An organization that aligns customer success and customer marketing incorporates:
- a culture of advocacy
- data consolidation
- aligned leadership
A Culture of Advocacy
Customers don’t become advocates simply because you have a good product that they like. They need to be continuously engaged and inspired to become advocates. These experiences begin during sales and continue throughout the life of the relationship, and stem from all customer interactions. They happen when an enterprise adopts and implements their own culture of advocacy. It’s part of their DNA to advocate for one another and for their own customers, and, in turn, to cultivate loyalty and advocacy among their customers. Intentionally aligning your customer engagements around the following principles is part of building this culture:
- Have Integrity
- Be Credible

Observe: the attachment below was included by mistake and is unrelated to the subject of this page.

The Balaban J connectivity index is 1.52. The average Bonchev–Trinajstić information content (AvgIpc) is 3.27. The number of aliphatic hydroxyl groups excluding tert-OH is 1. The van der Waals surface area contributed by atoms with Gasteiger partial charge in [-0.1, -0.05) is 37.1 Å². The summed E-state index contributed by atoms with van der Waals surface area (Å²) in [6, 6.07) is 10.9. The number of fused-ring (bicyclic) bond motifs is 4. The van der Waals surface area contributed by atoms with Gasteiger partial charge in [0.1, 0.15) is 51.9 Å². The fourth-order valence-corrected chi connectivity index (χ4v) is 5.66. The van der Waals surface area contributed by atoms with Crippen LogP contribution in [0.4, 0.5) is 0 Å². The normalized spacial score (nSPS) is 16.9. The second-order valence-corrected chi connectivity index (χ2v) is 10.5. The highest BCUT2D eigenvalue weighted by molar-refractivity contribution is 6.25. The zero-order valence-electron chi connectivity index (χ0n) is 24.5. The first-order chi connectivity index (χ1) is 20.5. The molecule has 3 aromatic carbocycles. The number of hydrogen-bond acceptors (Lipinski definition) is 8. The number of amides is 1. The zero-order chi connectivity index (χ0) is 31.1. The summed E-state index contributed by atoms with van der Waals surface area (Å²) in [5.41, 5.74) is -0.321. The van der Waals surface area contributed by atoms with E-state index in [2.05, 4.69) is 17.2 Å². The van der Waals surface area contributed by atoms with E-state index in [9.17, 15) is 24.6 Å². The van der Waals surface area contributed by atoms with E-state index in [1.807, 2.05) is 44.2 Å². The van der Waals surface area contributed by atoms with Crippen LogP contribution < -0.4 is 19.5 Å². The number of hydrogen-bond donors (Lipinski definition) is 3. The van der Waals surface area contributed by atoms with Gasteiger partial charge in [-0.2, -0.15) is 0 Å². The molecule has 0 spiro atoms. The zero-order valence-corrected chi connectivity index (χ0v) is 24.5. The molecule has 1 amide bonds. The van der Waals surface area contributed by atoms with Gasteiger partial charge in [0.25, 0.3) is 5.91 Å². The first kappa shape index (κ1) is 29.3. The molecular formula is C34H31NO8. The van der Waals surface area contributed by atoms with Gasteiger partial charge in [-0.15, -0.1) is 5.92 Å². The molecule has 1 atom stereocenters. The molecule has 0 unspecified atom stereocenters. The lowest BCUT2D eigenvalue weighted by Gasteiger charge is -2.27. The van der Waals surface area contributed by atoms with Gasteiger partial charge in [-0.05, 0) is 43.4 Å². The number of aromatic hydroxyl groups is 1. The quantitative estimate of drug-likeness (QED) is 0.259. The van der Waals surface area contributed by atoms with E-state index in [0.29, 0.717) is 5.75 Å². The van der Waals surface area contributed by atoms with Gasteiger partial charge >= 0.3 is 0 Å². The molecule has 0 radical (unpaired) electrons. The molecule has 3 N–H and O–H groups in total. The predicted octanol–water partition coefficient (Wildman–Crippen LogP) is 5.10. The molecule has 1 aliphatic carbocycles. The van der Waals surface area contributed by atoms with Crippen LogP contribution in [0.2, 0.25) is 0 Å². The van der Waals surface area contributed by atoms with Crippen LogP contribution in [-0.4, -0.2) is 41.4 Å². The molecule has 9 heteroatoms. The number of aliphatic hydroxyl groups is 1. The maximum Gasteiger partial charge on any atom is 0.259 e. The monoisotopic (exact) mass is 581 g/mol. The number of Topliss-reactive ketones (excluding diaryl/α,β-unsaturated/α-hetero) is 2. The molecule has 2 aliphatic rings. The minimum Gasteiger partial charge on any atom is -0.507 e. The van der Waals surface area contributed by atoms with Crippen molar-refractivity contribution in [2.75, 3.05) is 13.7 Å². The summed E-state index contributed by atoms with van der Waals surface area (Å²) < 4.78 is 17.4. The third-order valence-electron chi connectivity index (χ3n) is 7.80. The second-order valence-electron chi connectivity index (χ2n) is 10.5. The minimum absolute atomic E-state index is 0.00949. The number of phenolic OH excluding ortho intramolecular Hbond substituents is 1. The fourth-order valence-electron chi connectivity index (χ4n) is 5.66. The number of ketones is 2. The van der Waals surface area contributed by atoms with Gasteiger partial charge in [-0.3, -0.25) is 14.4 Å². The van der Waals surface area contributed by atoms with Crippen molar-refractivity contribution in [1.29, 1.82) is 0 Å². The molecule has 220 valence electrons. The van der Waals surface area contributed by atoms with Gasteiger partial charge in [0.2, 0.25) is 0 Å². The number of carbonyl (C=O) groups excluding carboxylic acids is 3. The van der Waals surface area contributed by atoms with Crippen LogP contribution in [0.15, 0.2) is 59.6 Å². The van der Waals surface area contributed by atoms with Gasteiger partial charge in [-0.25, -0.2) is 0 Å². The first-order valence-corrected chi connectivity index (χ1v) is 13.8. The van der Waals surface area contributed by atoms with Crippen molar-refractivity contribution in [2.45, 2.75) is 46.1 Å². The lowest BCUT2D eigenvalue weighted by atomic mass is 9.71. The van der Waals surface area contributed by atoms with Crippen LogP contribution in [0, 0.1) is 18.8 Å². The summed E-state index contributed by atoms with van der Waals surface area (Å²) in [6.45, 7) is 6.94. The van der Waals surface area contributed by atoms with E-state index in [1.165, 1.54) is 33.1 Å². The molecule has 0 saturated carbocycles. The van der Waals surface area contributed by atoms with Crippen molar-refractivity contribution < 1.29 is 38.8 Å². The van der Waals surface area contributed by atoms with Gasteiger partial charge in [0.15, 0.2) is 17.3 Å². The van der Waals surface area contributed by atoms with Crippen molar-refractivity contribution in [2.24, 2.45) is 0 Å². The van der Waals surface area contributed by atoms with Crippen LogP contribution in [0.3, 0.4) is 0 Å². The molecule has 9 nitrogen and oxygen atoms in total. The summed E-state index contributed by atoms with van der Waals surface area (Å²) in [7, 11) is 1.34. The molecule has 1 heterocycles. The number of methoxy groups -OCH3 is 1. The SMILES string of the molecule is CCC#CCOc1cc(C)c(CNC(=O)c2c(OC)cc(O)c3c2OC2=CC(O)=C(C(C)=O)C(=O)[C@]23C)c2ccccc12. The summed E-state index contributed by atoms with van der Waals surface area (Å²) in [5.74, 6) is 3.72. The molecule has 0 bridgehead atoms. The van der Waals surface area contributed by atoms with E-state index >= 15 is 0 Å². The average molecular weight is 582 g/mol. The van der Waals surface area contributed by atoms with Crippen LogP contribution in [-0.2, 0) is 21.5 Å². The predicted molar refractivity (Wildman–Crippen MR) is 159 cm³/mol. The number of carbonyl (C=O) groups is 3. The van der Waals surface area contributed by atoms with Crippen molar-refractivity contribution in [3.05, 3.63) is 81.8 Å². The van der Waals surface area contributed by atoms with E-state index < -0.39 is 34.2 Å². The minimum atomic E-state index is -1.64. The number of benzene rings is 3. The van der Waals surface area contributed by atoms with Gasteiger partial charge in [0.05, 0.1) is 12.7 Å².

- Be Consistent
- Help your customer shine
- Recover from your mistakes with integrity
Did you drop a ball in sharing a feature update? If so, make it right and take responsibility.
- Treat Your customers like trusted advisors
- Don’t be afraid to share insights from other customer relationships
- Be Interested
These basic principles of customer engagement are core to a culture of advocacy, and should be engrained in ALL interactions; from customer success management to marketing – as well as finance, support, R & D, etc. They are the lifeblood of positive customer experiences, which form the basis for loyalty. Strategically and systematically incorporating them into the culture and processes of your enterprise will increase the likelihood of greater loyalty. (Read more in our eBook on Customer Loyalty.)
It has become virtually impossible for enterprises to fully know their customers. The sales team knows them as opportunities. The finance folks know their payment history. The service team knows what the customer complains most about. Does the product team even know the customer?